Seeing is believing

Fraser Caithness, sales and marketing director at Birmingham-based glass processor and manufacturer MiGlass looks at issues regarding the verification of heat soaking for toughened glass and how having his car serviced gave him a bright idea for a solution.

Despite modern production methods and quality controls, glass can be subject to contamination by a variety of elements, including nickel sulphite. Although relatively harmless in standard annealed glass, problems can occur with nickel sulphite when the glass is toughened. As a result, heat soaking is an essential destructive test for all toughened safety glass and significantly minimises the risk of glass panel failure due to natural inclusions present in float glass.

The issue with heat soaking is that, while it is an essential test, visually it is impossible to tell whether the toughened glass has been through the process so contractors must rely on the certification provided.

In recent years, there has been increasing concern from large contractors about the authenticity of some of the heat soaking that takes place and, in turn, the certification that has been supplied relating to the heat soak test. The lack of rigorous policing of such certification to ensure it is valid and that the heat soak test has taken place, means not only a potential threat to human life should a panel fail at height, but see the contractor facing huge fines too.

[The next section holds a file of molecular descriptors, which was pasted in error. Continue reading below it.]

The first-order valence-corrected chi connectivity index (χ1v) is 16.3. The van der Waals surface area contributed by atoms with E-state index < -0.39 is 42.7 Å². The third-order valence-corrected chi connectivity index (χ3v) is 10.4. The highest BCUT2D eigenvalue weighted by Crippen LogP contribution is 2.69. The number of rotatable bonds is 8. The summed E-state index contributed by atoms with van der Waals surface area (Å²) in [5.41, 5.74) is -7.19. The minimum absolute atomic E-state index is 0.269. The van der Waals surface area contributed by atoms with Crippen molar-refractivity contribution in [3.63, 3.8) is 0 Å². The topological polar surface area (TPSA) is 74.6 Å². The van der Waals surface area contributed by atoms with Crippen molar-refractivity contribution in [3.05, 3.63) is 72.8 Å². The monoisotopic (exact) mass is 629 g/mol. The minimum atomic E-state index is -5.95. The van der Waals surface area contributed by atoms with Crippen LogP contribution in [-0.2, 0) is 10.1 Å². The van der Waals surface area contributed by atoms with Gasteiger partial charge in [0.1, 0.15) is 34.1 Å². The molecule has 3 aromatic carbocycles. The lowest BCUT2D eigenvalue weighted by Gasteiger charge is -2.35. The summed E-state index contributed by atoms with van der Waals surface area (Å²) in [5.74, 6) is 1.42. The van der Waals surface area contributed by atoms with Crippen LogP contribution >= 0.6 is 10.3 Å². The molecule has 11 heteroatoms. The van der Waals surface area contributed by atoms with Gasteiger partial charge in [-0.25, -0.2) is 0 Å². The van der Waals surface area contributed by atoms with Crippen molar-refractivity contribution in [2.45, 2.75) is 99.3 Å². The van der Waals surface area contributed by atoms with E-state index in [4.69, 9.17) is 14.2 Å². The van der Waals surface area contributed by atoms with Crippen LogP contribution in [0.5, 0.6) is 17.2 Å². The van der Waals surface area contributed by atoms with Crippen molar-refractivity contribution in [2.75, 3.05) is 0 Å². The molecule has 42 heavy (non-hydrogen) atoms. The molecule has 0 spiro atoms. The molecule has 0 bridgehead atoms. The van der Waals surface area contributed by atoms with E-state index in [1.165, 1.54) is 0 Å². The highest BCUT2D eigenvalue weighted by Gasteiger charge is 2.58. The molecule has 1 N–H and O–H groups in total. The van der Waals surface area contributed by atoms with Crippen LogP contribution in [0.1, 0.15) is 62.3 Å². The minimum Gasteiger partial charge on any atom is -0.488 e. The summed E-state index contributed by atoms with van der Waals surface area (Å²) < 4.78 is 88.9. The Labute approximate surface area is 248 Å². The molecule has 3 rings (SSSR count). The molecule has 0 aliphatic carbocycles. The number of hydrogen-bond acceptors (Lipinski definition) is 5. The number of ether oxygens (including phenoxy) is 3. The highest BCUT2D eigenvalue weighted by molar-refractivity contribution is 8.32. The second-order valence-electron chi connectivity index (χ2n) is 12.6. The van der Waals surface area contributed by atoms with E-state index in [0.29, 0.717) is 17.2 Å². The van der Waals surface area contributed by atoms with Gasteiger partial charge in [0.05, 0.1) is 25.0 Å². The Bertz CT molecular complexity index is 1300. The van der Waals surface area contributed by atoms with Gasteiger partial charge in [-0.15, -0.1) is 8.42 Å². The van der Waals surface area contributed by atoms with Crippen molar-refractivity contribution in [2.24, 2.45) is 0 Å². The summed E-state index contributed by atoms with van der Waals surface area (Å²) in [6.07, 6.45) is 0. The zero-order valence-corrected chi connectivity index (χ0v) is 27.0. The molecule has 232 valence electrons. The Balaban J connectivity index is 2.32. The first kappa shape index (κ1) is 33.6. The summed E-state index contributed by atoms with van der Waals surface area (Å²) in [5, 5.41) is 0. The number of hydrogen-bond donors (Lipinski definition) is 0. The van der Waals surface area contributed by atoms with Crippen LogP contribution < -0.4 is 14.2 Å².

The high-profile case of glass panels shattering at a Blackfriars development in London resulted in a fine of almost 10 million euros to the contractor.

It is probably true to say that in the past, heat soaking toughened glass was a money spinner and many contractors were being charged for certification, without having proof it had taken place. For contractors working on large-scale commercial developments, being able to verify to their customers that toughened glass has been through the heat soak process is now more important than ever.

But how to prove it has taken place? The solution is actually very simple. MiGlass has taken a tip from the motor trade, where cars are recorded being serviced so that the customer can see for themselves that the work they are paying for is taking place.

We decided that investing in heat soaking equipment wasn’t enough for our customers who are installing our toughened glass in a variety of applications, including balustrades, overhead glazing, structural glazing, balconies and atria, and that we wanted to add real value.

As part of our commitment to customer service, MiGlass now provides each customer with a video of their glass going through the heat soaking process, along with certification as reassurance to the main contractors and their clients that each glass panels supplied has been heat soaked in accordance with EN14179-1.